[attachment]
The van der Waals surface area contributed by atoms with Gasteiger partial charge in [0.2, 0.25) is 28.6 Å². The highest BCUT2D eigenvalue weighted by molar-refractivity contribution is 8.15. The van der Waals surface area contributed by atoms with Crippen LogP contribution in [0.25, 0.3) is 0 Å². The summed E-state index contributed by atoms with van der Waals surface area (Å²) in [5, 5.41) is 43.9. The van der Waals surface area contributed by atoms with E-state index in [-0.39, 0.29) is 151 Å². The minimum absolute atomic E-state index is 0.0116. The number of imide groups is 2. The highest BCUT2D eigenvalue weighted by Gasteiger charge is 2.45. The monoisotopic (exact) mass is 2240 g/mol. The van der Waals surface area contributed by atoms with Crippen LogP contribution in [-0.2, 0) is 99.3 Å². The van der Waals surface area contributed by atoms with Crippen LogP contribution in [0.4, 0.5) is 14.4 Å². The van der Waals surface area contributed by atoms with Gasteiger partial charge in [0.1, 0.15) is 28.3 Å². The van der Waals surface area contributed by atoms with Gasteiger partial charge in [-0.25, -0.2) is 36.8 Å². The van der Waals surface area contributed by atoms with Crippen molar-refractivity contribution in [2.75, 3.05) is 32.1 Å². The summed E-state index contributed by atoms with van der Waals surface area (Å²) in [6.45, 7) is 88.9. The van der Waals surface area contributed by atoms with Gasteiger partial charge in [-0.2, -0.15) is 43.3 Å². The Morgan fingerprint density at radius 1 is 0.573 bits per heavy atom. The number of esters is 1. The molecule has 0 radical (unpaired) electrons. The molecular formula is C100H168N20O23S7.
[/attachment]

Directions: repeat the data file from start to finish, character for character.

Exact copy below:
The van der Waals surface area contributed by atoms with Gasteiger partial charge in [0.2, 0.25) is 28.6 Å². The highest BCUT2D eigenvalue weighted by molar-refractivity contribution is 8.15. The van der Waals surface area contributed by atoms with Crippen LogP contribution in [0.25, 0.3) is 0 Å². The summed E-state index contributed by atoms with van der Waals surface area (Å²) in [5, 5.41) is 43.9. The van der Waals surface area contributed by atoms with E-state index in [-0.39, 0.29) is 151 Å². The minimum absolute atomic E-state index is 0.0116. The number of imide groups is 2. The highest BCUT2D eigenvalue weighted by Gasteiger charge is 2.45. The monoisotopic (exact) mass is 2240 g/mol. The van der Waals surface area contributed by atoms with Crippen LogP contribution in [-0.2, 0) is 99.3 Å². The van der Waals surface area contributed by atoms with Crippen LogP contribution in [0.4, 0.5) is 14.4 Å². The van der Waals surface area contributed by atoms with Gasteiger partial charge in [0.1, 0.15) is 28.3 Å². The van der Waals surface area contributed by atoms with Gasteiger partial charge in [-0.25, -0.2) is 36.8 Å². The van der Waals surface area contributed by atoms with Crippen molar-refractivity contribution in [2.75, 3.05) is 32.1 Å². The summed E-state index contributed by atoms with van der Waals surface area (Å²) in [6.45, 7) is 88.9. The van der Waals surface area contributed by atoms with Gasteiger partial charge in [-0.2, -0.15) is 43.3 Å². The Morgan fingerprint density at radius 1 is 0.573 bits per heavy atom. The number of esters is 1. The molecule has 0 radical (unpaired) electrons. The molecular formula is C100H168N20O23S7.